One of the great sources of this abandonment of proper eschatology, of the eschatology that is fundamental to the Christian experience of the faith itself, is another divorce: the divorce between theology and the liturgical experience of the Church. Theologians have forgotten the essential principle that the lex orandi constitutes the lex credendi; they have forgotten the absolutely unique function of Christian worship within all theological speculation. So theology has come eventually to define the sacraments as no more than 'channels of grace', and now modern secularised theology has gone a step further and turned them into 'channels of help'. But in reality the sacraments are to be seen as the locus, the very centre of the Church's eschatological understanding and experience. The whole Liturgy is to be seen as the sacrament of the Kingdom of God, the Church is to be seen as the presence and communication of the Kingdom that is to come. The unique — I repeat, unique — function of worship in the life of the Church and in theology is to con­vey a sense of this eschatological reality; and what eschatology does is to hold together things which otherwise are broken up and treated as separate events occurring at different points in a time sequence. And when they are treated in that way, the true function of Liturgy is forgotten. In my own tradition, the Byzantine, this has meant, for example, the appearance of endless symbolic explanations of worship, and so the eucharistic Liturgy that is at the heart of the Church has been transformed in effect into a series of audio­visual aids. Symbolism is discerned everywhere. I tried once to collect all the meanings of the exclamation before the Creed, 'The doors! The doors!', and I found about sixteen different and mutually exclusive explanations. Or else the seven episcopal vestments were identified with the seven gifts of the Holy Spirit. It is not that I deny episcopacy as a source of grace. But certainly those seven items of vesture were not originally intended to illustrate that.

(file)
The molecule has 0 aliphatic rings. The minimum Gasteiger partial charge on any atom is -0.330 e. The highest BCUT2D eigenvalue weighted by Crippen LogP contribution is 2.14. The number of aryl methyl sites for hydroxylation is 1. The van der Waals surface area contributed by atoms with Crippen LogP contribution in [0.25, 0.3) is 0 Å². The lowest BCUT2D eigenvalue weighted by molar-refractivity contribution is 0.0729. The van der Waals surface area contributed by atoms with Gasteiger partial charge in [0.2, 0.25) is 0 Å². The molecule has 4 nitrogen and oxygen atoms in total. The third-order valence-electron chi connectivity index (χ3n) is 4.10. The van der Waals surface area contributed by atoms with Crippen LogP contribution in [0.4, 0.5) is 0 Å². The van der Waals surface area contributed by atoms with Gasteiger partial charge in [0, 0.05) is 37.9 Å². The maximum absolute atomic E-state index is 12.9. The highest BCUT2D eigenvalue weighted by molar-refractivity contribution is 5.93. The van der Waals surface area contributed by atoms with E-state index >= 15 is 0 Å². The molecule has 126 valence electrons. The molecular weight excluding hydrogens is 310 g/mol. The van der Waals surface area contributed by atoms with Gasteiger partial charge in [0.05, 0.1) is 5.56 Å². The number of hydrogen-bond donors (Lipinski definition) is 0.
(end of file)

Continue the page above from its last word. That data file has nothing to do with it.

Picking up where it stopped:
In the West, on the other hand, once the eschatological dimension of the sacraments was forgotten, there developed a constant emphasis upon the notion of the Real Presence. (But is there a presence which is not real? It could in that case only be called absence.) Whereas the East lost sight of the true meaning of the Liturgy through an absorption in fanciful symbolism, the West obscured its true meaning by making a sharp distinction between symbol and reality; and it became obsessed by questions about the causality and precise moment of the consecration.